Sex and the City author Candance Bushnell has completely fortified herself from criticism, not by hiding behind her endless stacks of money, but by writing in the voice of a teenager. Is her ability to so expertly express the inanity of being a school-age girl high art or a reflection of limited ability? Either way, it’s a lesson in knowing your strengths. But that doesn’t make the thing any more readable. Its release coinciding with the forthcoming Sex and the City 2 movie, the book — a young-adult novel about Carrie Bradshaw as a young girl — is quite obviously a cash grab. But why would anyone pay for something available for free online? We’ve been through this.
Stylistically, Bushnell’s new book, The Carrie Diaries, excerpted in Sunday’s New York Post, is indistinguishable from the writing of a real life teenager. You could read it, or you could play a little game we’re going to call: A Real Published Book For Sale in Exchange For Money OR Teenage Girl’s Free Blog on the Internet? It’s hard!
The rules are simple. I will provide a few choice passages from The Carrie Diaries alongside the online writing of thoughtful young people, chronicling their day-to-day life for the world to read. You decide which one is worth money and fame.
1. On Boys
a) I’ve had boyfriends before, and frankly, each one was a disappointment. There was nothing horribly wrong with these boys. It was my fault. I’m kind of a snob when it comes to guys.
b) I had a whole emo thing going about stressful stuff that’s going on in my life that results in crying in the bathroom and how I hate being the chick who cries in the bathroom. And then I decided to get over myself.
2. On Writing
a) You know when you have stories going on in your head and they’re just vibrant and alive and happening, and then life happens, and you didn’t write them down and you try to go back for them and they just aren’t there anymore?
b) My mind would be telling me to get up, go home, study, write stories, advance my life, but my body was like a boneless sea creature incapable of movement on land.
3. On Boredom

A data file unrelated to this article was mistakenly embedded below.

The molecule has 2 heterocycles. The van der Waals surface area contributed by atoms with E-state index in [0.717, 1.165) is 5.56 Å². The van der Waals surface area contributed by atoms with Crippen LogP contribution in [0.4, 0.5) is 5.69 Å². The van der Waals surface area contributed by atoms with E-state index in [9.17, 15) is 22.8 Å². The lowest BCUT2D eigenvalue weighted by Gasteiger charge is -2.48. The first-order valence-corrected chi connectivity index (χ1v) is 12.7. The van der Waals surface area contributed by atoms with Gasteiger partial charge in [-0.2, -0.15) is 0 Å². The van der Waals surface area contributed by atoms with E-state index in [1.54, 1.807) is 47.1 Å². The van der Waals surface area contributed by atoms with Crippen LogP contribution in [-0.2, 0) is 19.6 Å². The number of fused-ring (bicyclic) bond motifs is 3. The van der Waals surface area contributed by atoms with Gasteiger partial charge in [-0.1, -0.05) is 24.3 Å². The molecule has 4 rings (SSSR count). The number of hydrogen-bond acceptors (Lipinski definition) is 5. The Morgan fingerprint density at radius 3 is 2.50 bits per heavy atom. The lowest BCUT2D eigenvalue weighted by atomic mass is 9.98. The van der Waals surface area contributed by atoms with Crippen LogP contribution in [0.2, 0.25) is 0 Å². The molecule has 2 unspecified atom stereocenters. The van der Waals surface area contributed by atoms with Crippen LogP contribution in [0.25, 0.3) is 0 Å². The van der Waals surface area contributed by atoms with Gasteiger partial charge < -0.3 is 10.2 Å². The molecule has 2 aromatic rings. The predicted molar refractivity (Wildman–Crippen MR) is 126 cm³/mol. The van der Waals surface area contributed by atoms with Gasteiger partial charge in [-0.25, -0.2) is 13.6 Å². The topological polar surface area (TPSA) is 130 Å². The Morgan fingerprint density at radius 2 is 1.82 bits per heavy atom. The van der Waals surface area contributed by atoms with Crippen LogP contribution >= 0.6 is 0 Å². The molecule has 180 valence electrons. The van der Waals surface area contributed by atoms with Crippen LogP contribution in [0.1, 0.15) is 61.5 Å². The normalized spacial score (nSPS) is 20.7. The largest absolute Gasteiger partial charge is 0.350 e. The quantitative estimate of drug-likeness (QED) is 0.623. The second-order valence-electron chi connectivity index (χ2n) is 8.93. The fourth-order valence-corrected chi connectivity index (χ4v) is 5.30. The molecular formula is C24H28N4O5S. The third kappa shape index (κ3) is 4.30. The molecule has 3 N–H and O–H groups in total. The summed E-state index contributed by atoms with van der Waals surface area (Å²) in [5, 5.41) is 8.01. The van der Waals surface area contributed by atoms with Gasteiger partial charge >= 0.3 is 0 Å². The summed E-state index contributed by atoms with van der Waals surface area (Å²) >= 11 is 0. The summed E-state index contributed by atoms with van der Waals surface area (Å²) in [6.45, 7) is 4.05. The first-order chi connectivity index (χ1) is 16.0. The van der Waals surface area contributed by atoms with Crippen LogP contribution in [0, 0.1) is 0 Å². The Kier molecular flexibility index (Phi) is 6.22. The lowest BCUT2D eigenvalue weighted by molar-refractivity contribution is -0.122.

a) I am aggressively bored. Bored in that way that doing something isn’t doing anything for me. Restless and jittery and flappy hands and shit. I’m not sure what it is, but it’s driving me a little bonkers.
b) Still, I went to Doug’s basketball games and I went by his house after school, even though there were other things I wanted to do more, like read romance novels.
4. On Zits
a) The only thing that was really bad about him was the zits. He didn’t have a lot of them, just one or two that always seemed to be in the middle of their life cycle.
b) I have fights with my friends; I’m traumatised by huge gaping zits. I’m stressed. I’ll break down. I’ll complain. I’ll talk about stupid things. I’m only human.
5. On Insecurity
a) At the dance, I hung around with the Jens and Donna LaDonna and some older girls, who all stood with one leg out to the side, and I stood the same way and pretended I wasn’t intimidated.
b) I think this phenomenon is especially prevalent among teenage girls. Most teenage girls are insecure. It is a Fact. When you are a teenage girl, you are discovering yourself and it’s hard to always be comfortable with who you are.
And scene. However you scored (answers below), you get the idea: if you need your high school fix, troll the blogs. If it’s your little sister/cousin/teenage girlfriend’s birthday, buy her this instead.
ANSWER KEY (Written by Bushnell): 1. a; 2. b; 3. b; 4. a; 5. a